Hackers attempt to knock Israeli out of Eurovision song contest

Anti-Israel hackers launch cyber attacks in bid to block votes for Israeli contestant at annual Eurovision music contest.

Arutz Sheva Staff,

Netta Barzilai
Netta Barzilai
REUTERS

Anti-Israel hackers have set their sights on an Israeli contestant for an international music competition, hoping to block fans from voting for the singer by overloading online applications which count votes for the singer.

Last week, Boycott, Divestment and Sanctions activists launched a campaign aimed at barring Netta Barzilai, Israel’s contestant at the Eurovision, from advancing to the finals.

Dubbed the “Eurovision Boycott of Israel” and using the hashtag “#ZeroPointsIsrael”, the campaign called on music fans not to vote for Barzilai, claiming that a vote for the Israeli singer would be seen as a sign of support for the State of Israel.

“If you live in one of the participating countries, take care to participate in the televoting and give Israeli Apartheid zero points – and ask your friends and family and anyone you know to do the same. If the Israeli song is eliminated already at the semi-finals – well and good, nothing further should be done. If the song does get into the finals on 13 May, then the effort should be repeated and redoubled,” the campaign urged.

Despite the campaign, however, Barzilai advanced Tuesday night to the finals, slated for Saturday evening in Lisbon.

In addition to Israel, the other countries that qualified on Tuesday were Austria, Estonia, Cyprus, Lithuania, the Czech Republic, Bulgaria, Albania, Finland and Ireland.

But efforts to derail Barzilai’s bid at the Eurovision were not limited to calls for a boycott.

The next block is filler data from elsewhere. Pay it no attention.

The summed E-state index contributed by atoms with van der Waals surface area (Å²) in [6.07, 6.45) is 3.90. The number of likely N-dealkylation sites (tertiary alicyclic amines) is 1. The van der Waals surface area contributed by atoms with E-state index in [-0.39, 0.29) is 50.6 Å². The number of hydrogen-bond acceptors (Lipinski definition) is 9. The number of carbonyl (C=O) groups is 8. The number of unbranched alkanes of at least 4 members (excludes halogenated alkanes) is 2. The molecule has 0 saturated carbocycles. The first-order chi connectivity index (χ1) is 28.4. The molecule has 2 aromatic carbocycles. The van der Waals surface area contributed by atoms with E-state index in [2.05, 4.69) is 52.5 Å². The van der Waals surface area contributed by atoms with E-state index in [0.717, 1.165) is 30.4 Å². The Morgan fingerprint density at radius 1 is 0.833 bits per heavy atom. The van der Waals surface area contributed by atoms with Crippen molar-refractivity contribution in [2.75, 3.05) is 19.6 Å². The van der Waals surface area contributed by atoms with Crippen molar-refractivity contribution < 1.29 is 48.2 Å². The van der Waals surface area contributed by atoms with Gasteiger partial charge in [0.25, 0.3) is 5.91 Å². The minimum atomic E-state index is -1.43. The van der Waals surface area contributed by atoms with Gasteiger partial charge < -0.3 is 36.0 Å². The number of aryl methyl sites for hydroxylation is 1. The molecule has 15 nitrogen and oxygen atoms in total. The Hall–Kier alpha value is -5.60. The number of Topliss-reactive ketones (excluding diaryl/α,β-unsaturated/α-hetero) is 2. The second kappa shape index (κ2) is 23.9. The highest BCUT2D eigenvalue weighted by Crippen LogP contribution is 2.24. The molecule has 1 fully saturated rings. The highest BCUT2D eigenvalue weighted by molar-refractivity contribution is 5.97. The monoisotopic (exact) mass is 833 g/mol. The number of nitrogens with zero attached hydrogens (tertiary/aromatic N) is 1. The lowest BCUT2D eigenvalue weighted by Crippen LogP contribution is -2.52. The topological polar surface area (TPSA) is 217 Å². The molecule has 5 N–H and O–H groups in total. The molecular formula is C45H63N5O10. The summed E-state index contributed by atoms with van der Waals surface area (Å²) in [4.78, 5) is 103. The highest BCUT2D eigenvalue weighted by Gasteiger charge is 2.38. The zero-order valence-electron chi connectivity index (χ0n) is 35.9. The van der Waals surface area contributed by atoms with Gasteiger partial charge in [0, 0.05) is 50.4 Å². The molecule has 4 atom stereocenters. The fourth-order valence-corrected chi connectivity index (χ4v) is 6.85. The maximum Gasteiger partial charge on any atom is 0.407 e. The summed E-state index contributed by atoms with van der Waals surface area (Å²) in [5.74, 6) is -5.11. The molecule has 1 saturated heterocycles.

Hackers launched cyber-attacks on Barzilai’s cell phone application used to reach out to fans and provide them with a link to vote for the Israeli contestant. The hackers flooded the app system with a sudden wave of traffic, in an attempt to crash the system with a denial of service attack.

Anti-Israel social media users also flooded Barzilai’s Facebook and Twitter accounts with hostile or defamatory messages, forcing the closure of the two pages to users outside of Israel.

“The company’s tech team, with the help of information security companies, attempted to bring the systems which had been affected back online,” said Gil Rabbi, CEO of Rabbi Interactive Agency (RIA), which promoted Barzilai’s bid online.

“Unfortunately, since Facebook did nothing to filter out the online violence by BDS [activists], we were forced to close the Facebook page to users outside of Israel in order to stop the wave of [cyber] attacks. Basically, the BDS movement got what it wanted – Israel’s isolation from the rest of the world. At this point we’ve erased the hateful comments [from the Facebook page], so that at least Israeli users can enjoy visiting the page.”


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